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Biocompatability in the Characterisation of Medical Devices
Biocompatibility can be defined as the properties of materials being compatible with the body by not demonstrating potentially harmful local or systemic responses upon contact and subsequent evaluation. Biocompatible materials should not produce adverse effects when exposed to the body or bodily fluids.
For almost all medical devices that have more than transient contact with human tissue, biocompatibility evaluation is required by regulatory bodies to confirm the safety of the device or material. Evaluation of the biocompatibility of a medical device is one part of the overall safety assessment of a device and is intended to determine the potential toxicity resulting from bodily contact. Biocompatibility assessment can be achieved through the combination of testing, safety evaluations as well as information derived from material and chemical characterization.
Biocompatibility data can be obtained by conducting testing according to guidance documents developed by the International Organization for Standardization (ISO) as well as geography-specific guidance documents. For ISO requirements, the biocompatibility testing approach and requirements are contained in the ISO 10993 series of guidance documents. ISO-10993-1 is a critical component of the medical device risk assessment process and a key document for understanding the overall requirements and selection of tests. ISO 10993-2 covers animal welfare requirements and supports the 3 R’s (reduction, replacement, and refinement) for testing, while the rest of the series, including Part 18-chemical characterization of the device, cover specific procedures and provides details related to the testing designs.
Over the past decade, the medical device industry has seen a legitimately comprehensive overhaul in the biological evaluation process of medical devices. The recent updates to ISO 10993-1(2018), and 10993-18(2020) highlight the significant changes in approach that have occurred over time while also providing a more detailed outline of expectations. The biological evaluation process is no longer a check-boxing exercise of conducting toxicology testing per the ISO 10993-1 matrix. Instead ISO-10993-1 should be thought of as the framework that can be used to design a biocompatibility testing program for your individual device.
Biocompatibility evaluations must be based on a sound scientific rationale and be strategic in design. A thorough understanding of the device materials including chemistry is expected and the biological strategy should be the result of a close partnership between the Chemist and Toxicologist with an integration of the chemical and biological data. In fact, a carefully constructed biological evaluation plan (BER) tailored to a specific device and its available dataset, can actually minimize the amount of required biocompatibility testing especially when there is a comprehensive understanding of the device materials and processing.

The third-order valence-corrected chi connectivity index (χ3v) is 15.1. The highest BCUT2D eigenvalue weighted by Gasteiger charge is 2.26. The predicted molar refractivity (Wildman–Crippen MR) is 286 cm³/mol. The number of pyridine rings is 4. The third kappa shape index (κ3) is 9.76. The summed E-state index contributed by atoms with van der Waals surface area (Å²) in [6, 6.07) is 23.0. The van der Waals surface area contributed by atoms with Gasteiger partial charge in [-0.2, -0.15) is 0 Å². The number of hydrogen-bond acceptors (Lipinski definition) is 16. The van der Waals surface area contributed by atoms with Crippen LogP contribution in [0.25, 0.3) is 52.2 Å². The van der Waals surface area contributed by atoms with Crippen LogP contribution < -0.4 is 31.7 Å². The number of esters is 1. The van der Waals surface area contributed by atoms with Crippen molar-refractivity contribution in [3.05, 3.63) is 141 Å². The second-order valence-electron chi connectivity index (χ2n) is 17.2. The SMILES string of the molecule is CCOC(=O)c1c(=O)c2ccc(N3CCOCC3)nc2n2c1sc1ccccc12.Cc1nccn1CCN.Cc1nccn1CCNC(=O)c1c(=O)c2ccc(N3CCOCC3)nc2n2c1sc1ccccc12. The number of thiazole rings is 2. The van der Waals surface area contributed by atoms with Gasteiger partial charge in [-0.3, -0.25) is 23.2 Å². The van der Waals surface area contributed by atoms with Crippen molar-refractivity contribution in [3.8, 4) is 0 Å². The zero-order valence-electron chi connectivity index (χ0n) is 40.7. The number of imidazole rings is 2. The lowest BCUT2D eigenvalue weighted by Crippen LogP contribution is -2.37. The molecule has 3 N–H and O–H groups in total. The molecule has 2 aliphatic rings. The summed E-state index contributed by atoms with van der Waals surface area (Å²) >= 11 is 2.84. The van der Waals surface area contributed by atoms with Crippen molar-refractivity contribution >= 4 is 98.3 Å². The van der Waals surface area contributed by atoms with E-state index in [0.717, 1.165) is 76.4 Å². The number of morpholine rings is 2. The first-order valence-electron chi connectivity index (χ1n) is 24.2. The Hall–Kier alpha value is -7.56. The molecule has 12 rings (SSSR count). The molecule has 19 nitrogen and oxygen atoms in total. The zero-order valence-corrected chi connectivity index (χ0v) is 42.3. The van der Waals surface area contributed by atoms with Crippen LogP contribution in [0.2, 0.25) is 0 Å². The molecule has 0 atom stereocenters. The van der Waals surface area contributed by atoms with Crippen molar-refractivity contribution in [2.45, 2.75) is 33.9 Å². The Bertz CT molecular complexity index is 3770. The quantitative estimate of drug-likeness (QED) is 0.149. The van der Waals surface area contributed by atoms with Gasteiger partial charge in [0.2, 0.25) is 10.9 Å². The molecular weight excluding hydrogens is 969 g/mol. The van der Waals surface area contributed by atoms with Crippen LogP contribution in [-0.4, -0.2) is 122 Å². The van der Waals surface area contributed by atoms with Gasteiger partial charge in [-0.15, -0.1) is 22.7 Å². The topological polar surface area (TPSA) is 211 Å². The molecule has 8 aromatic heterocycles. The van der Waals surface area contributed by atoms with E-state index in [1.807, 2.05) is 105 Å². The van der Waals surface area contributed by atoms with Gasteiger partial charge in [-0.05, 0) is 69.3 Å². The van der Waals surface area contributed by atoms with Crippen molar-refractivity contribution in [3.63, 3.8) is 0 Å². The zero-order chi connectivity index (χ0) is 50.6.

As a regulatory-defendable and integrated scientific strategy that is well documented in a biologic evaluation plan (BEP) is required, an experienced Toxicologist should be engaged to develop the approach. This expert may be someone internal to the company, especially in larger organizations, or outsourced to an experienced consulting Toxicologist for manufacturers/developers that do not have this internal capability.
The biocompatibility evaluation plan of a device considers many factors, including: (i) the chemical and physical nature of its component materials and the device itself (ii) the nature of the contact with the body (ii) the duration of the exposure and (iv) the intended use and patient population.
The biocompatibility of devices is investigated using analytical chemistry, safety assessments and in vitro and in vivo testing. It is important to note that this evaluation can be considered a risk assessment of all data pertinent to the safety of the device.
The chemical characterization evaluation provides the critical information needed to conduct a detailed toxicological risk assessment and may help establish that a device has a low potential of producing a particular biological effect which can minimize the biocompatibility testing captured in the evaluation plan Additionally, information on a predicate device or on the components themselves may also impact the risk profile and testing requirements.
Considering the potential risks identified as well as their impact, a plan should be developed that appropriately address the risks. The plan should minimize unnecessary testing while maintaining compliance with relevant standards in order to support the safe use of the product. The plan should also be considered a living document so as new information is obtained, the plan would be updated accordingly.
The identified testing should be performed on the sterile final product, or representative samples from the final product or materials processed in the same manner as the final product including the sterilization method. As a rule, the biocompatibility toxicity testing should be performed in compliance with Good Laboratory Practice (GLP) regulations.
Once the testing is completed, the overall assessment of the biological data along with the key material and chemical assessments should be documented in a biological evaluation report (BER) intended to support a regulatory submission and protect patient safety.
In summary, the regulatory requirements, and expectations for biocompatibility assessment for medical devices have evolved rapidly over the last decade and provide an opportunity for a device specific approach. Biocompatibility evaluations must be strategic and based on a sound scientific rationale including an in-depth understanding of the manufacturing and chemistry.